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Learning Math: Geometry

Parallel Lines and Circles Homework

Session 4, Homework

Problem H1

Lines p and q are parallel. Find the measures of all of the numbered angles. Explain how you found each measure.

 

 


Problem H2

No matter which triangle you start with, you can extend the three sides and add a line parallel to one side.

In the following problems, do not use your protractor or anything else to measure the angles. Instead, look at the above picture and use what you know about lines and angles.

a. In the picture above, what is m∠1 + m∠2 + m∠3? Explain how you got your answer.
b. In the picture above, ∠1 is the equal in measure to one of the angles in the triangle. Which one?
c. In the picture above, ∠2 is the equal in measure to one of the angles in the triangle. Which one?
d. In the picture above, ∠3 is the equal in measure to one of the angles of the triangle. Which one?
e. Use your answers to questions (a)-(d) to explain why m∠4 + m∠5 + m∠6 is 180°. Explain why this would be true for any triangle, and not just the one pictured.

 

 


Problem H3

A central angle is an angle with its vertex at the center of a circle:

a. If the central angle cuts off a quarter-circle, what is the measure of the central angle?
b. If the central angle cuts off a semicircle, what is the measure of the central angle?
c. If the central angle cuts off one-third of a circle, what is the measure of the central angle?
d. Find a general rule for central angles based on how much of the circle they cut off.

 

 


Problem H4

In the below figure, a central angle and an inscribed angle cut off (intercept) the same arc of a circle:

a. Make a conjecture: Which of the two angles is larger?
b. How much larger is it?
c. How did you make your decision?

 

Problem H1 adapted from Connected Geometry, developed by Educational Development Center, Inc. p. 72. © 2000 Glencoe/McGraw-Hill. Used with permission. www.glencoe.com/sec/math

Problem H2 developed by Educational Development Center, Inc. © 2000 Glencoe/McGraw-Hill. Used with permission. www.glencoe.com/sec/math

Suggested Reading

Cuoco, Al; Goldenberg, E. Paul; and Mark, June (December, 1996). Geometric Approaches to Things. In the paper “Habits of Mind: An Organizing Principle for Mathematics Curriculum.” The Journal of Mathematical Behavior, 5, (4), pp. 375-402.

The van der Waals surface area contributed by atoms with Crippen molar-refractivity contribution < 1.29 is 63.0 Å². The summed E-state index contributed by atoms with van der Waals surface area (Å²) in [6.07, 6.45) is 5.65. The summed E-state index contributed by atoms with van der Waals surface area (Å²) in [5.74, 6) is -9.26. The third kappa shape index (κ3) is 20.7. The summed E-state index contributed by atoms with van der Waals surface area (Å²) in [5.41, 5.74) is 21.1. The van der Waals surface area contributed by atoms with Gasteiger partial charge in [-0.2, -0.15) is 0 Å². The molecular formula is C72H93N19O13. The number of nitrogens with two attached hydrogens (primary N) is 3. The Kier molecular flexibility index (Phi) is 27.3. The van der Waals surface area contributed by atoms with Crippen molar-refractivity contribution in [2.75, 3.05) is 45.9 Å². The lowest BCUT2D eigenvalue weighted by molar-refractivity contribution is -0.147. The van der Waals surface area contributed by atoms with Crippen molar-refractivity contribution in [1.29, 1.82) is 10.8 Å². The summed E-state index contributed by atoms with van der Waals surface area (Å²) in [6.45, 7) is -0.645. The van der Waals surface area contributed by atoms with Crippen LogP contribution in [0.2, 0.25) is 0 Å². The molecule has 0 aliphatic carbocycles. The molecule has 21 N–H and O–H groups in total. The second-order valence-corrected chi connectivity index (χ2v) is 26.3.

Reproduced with permission from the publisher. Copyright © 2002 by Elsevier Science, Inc. All rights reserved.

Download PDF File:
Geometric Approaches to Things

Solutions

Problem H1

Reasoning may vary. One way to find the measures of the angles is as follows: m∠5 is 45°, since it is a vertical angle to the given 45° angle. Since angles inside a triangle add up to 180°, m∠7 must be 70°. This means that m∠6 is 110° because m∠6 and m∠7 add up to 180°. Similarly, m∠8 must be 115°. m∠11 is 110°, since it is vertical to∠6. m∠12 is 70°, m∠10 is 115°, and m∠9 is 65°. Since∠12 and∠3 are corresponding, m∠3 is 70°. Similarly, since∠9 and∠4 are corresponding, m∠4 must be 65°. Finally, using vertical angles, m∠1 is 65°, and m∠2 is 70°.

 

 


Problem H2

a. m1, m2, and m3 add up to 180° because they lie on a straight line.
b. 1 is the same as 5 because they are corresponding angles.
c. 2 is the same as 6 because they are vertical angles.
d. 3 is the same as 4 since they are corresponding angles.
e. Since m1, m2, and m3 add up to 180°, and because they respectively equal 5, 6, and 4, it follows that m4, m5, and m6 add up to 180°. Since the reasoning that led us to the conclusion did not use any specific angle measure in the given picture, it holds in general. Note that this is a proof that shows there are 180° in every triangle!

 

 


Problem H3

a. The measure is 90° (or 360° / 4).
b. The measure is 180° (or 360° / 2).
c. The measure is 120° (or 360° / 3).
d. If a central angle cuts off an arc of one n-th of the full circle, its measure is
360° / n.

 

 


Problem H4

a. The central angle is larger.
b. It is twice as large.
c. Answers will vary. One way to answer the question is to use the software to sketch the figure, then measure the two angles. If you tested this for several cases, it would lead to a conjecture that can be made here: Angles inscribed in circles have measures that are half the measure of the arc they intercept (cut off), which is equivalent to the measure of the central angle. Try it.

 

Series Directory

Learning Math: Geometry

Credits

Produced by WGBH Educational Foundation. 2003.
  • ISBN: 1-57680-597-2

Sessions